The best thing about director/choreographer Troy Wageman’s striking production of “Cabaret” is that he manages to make this very familiar show feel new and original again. The 1966 Kander and Ebb musical about a young writer’s retreat into the dangerous, decadent, dying world of Weimar Republic Germany, his relationship with the doomed and ever hopeful Sally Bowles, and the denizens of the iconic, seedy Kit Kat Klub has been a great showpiece for the best of Broadway talent. From Joel Grey to Alan Cumming, from Jill Haworth through Liza Minelli to Natasha Richardson this show has provided great roles that led to great performances. In countless revivals and community theater productions the powerful story, knockout score and Bob Fosse’s quintessential choreography have kept the show among the most popular in musical theater history. The problem is that most of the time audiences come out of the theater feeling that they’ve seen a re-creation of a great production. This time, I really felt like I was seeing a new show.
A good part of that can be attributed to the distinctive performance of Robbie Turner as the Emcee. His sexually ambiguous, salacious master of ceremonies without a name had not a trace of Joel Grey, not a trace of anyone I’ve ever seen do this role before. He sang very well, but most of all he convinced us that the Klub was his world, and that what we learn about it, and about everyone in it, is all that we’ll ever learn about him. It is, perhaps, all there is to him. His degradation through course of the action was pitiful and moving, exactly as it is supposed to be.
While credit must go to Mark Chenovick for a fully realized and evocatively disturbing set design, the consistency of characterization for all the Kit Kat girls and boys, the distinction of their individual personalities and the echoes of those personal stories they only rarely got to tell made this place, this subterranean club, unique and humanized. That’s especially important given the brutal dehumanization going on in the outer world with the rise of the Nazi Party.
Carol Richmond and David-Edward Hughes give us the relationship that most directly embodies that political ruination. As Fraulein Schneider, Richmond is elated to have found love late in life in the person of the good and kind Herr Schultz. He is equally delighted and their “It Couldn’t Please Me More” number was filled with surprise, promise and pleasure. By the time they sing “Married” at the end of Act One, the possibilities for them are beautiful and touching. If only he wasn’t a Jew.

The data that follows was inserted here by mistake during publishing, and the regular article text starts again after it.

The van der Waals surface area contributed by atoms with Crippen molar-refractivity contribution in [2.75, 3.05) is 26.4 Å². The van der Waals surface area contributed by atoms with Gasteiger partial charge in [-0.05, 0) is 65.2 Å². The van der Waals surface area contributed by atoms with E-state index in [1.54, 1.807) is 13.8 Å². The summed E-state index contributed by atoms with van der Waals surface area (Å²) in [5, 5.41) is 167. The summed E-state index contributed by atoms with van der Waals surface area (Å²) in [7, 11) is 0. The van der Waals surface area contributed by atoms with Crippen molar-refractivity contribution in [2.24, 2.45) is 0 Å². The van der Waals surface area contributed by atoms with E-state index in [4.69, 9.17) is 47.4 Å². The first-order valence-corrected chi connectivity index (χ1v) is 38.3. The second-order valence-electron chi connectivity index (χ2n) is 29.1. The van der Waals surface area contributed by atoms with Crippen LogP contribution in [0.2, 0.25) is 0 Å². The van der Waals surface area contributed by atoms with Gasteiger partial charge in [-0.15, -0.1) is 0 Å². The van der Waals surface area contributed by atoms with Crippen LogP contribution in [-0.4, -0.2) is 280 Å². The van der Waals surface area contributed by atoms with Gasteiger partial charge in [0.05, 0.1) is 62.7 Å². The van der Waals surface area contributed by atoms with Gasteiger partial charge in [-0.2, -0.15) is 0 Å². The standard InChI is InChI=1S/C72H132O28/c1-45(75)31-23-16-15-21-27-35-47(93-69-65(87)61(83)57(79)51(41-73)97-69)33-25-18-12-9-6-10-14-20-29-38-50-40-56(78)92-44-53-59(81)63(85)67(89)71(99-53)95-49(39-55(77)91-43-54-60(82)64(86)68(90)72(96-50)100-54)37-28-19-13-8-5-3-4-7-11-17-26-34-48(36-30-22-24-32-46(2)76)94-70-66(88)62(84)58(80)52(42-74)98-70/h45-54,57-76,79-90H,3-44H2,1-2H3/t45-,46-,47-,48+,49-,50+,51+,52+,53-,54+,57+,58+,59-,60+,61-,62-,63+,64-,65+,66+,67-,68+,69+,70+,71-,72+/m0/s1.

Traditionally, this show centers on Sally Bowles and it is a role that requires a blend of complexity and naivety, doubt and optimism, a great talent that we know (without ever quite being able to say it) will not be enough, and a simultaneous warmth and alienation that make us love her while knowing that she will break our heart. I don’t think Kimberly McFerron was quite up to all that and she never quite made me feel the tenderness and sorrow that I think the character needs to bring us to. “Maybe This Time” was well performed, but in the first act she hadn’t quite earned our deepest wish for her success. By the end of the show her final “Cabaret” was excellent and I really wished that level of passion and desire had been present in Sally much earlier. Matthew Posner was quite good as the unsuccessful writer, Cliff Bradshaw, but I wanted to see more of why Sally would be unforgettable to him, of how she could come to represent everything tragic and magical and profoundly dramatic that was happening to the world, that was being lost from the world. I saw much deeper conflict in his unwitting collaboration with the Party than in his relationship with Sally. There was very little sexual tension between the two and even less of why they needed each other.
As I said, this show is most often about Sally, and it was refreshing to me that this production was not, was so much about all the others. In addition to well-drawn and well-finished characters, the broken citizens of the club danced their story. Wageman’s choreography was truly story telling, not simply theatrical, expressive movement, but truly interpretive dance that advanced the action while deepening the emotion. Krista Curry as Fritzie and Tamara Helland as Rosie were standouts in an impressively evenly balanced company.
The real star here is Troy Wageman, and that because he made the real star the show itself. Never heavy-handed with the Nazi sub-plot or trying too hard with the decadent eroticism, he simply put us into this world and let the experience shape us each in our own way. I really went to this hoping to see a good production of a show that I’ve seen well-produced many times. Instead, I got a new show. Nice work.
PICTURED ABOVE: (top) Sophia Federighi, Matt Poser (middle) Paul Gauger, Bo Mellinger (bottom) Robbie Turner
PHOTOS BY: Tim Poitevin